The history of music can be dated back in the Middle Ages, circa AD 450-1450, although in anything to do with history, it should be noted that the dates of different periods are approximate.
Â The Middle Ages is the period between the fall of the Roman Empire, roughly AD 476 to 1453, and the Renaissance, roughly the cultural movement that spanned through the 14th to 17th century.Â It is in the Middle Ages that the spread of Christianity and the rise of the Catholic Church occurred. Music was primarily written for the church . The cathedrals were the center of the musical life, and composers proliferated as employees of the church authorities.
Plainsong and the Birth of Church Music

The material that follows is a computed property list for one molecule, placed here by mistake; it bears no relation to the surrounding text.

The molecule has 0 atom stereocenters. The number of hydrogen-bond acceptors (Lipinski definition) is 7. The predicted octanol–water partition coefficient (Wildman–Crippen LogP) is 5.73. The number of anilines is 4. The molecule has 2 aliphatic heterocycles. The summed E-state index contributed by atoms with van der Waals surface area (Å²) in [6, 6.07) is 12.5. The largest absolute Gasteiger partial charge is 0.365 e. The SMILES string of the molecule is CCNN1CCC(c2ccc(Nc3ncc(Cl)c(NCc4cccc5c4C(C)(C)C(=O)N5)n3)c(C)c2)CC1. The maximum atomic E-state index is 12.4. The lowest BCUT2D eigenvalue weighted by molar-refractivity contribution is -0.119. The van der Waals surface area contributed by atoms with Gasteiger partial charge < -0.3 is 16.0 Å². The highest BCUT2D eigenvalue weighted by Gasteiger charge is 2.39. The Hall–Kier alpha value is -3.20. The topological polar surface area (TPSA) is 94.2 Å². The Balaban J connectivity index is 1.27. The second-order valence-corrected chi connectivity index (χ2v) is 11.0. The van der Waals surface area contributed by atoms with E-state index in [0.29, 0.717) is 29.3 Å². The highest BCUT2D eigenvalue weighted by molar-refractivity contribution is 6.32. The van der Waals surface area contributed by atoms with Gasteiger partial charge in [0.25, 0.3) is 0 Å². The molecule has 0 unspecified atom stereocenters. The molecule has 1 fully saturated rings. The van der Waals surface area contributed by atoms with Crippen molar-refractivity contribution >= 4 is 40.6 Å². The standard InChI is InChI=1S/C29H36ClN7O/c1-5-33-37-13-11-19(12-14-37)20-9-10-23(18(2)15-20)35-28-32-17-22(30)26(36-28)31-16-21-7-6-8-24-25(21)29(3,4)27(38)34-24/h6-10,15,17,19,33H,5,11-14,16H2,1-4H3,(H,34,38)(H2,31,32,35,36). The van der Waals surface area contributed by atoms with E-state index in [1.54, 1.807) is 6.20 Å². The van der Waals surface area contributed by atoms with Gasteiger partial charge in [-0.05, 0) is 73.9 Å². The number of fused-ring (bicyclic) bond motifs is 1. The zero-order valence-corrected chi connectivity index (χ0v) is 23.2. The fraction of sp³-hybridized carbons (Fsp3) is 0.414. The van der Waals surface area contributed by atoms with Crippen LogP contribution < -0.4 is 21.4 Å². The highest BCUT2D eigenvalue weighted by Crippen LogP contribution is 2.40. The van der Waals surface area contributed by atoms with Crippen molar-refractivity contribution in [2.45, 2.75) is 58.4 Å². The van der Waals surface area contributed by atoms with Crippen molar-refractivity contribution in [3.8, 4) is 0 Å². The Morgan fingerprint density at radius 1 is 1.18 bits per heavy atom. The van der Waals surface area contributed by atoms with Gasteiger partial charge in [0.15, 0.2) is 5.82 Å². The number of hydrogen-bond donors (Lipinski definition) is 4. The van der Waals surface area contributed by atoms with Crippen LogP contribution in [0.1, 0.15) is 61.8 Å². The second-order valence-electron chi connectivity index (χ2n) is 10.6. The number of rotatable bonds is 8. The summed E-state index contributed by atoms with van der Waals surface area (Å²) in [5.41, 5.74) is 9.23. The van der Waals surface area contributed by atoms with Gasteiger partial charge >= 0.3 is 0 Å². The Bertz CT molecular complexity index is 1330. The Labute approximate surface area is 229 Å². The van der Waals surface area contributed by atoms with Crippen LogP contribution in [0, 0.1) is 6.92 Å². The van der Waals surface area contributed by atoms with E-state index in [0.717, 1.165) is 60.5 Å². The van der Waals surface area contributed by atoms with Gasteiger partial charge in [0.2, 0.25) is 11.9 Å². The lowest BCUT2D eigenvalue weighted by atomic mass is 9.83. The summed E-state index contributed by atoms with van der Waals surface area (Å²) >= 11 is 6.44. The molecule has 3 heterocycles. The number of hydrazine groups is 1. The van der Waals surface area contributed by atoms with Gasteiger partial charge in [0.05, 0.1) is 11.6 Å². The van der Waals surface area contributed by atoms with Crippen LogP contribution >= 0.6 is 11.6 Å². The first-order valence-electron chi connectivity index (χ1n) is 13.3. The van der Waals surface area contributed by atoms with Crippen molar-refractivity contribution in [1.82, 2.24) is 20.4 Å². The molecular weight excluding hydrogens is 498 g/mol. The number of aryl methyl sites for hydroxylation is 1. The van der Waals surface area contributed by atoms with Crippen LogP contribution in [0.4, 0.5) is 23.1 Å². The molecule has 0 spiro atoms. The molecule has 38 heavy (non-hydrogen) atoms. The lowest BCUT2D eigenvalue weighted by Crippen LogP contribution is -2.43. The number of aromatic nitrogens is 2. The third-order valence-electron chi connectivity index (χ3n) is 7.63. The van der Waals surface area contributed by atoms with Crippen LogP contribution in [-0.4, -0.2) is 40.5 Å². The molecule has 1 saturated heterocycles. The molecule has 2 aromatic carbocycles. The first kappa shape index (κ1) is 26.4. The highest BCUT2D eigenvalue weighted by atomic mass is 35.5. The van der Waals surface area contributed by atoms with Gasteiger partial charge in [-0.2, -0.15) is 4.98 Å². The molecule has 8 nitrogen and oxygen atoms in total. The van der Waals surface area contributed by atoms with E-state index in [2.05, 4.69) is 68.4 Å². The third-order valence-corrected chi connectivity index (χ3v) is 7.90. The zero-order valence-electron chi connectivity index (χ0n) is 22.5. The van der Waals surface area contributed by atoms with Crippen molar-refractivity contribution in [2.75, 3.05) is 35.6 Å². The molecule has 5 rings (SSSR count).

The first church music was called "plainsong" which was a single line of notes that was chanted without any instruments. As music developed, it gradually became complicated. Â As in any enhancement or progression, other lines were added to the original one-line of notes. The resulting composition was called "organum." Generally, an organum is a plainsong melody with at least one voice added to enhance the harmony. If effect, organum was the first music that exhibited harmony. Â
An interesting piece of music from the Medieval Period which lasted from around AD 400-1300 is widely known as the "Song of the Ass" since it was used in the play showing the mother of Jesus, the Virgin Mary, riding into the Cathedral on an ass (donkey). Â A related account goes that during this period an annual holiday was celebrated to represent the Virgin Mary's flight to Egypt. Â Â
Secular Music of the Middle Ages
The court entertainers and wandering minstrels also provided numerous love songs, drinking songs, dances, and yes, songs and music about the crusades.Â Most of them primitive, the instruments included the early violin, lute, bagpipes, harp, medieval guitar, the organ and trumpets.Â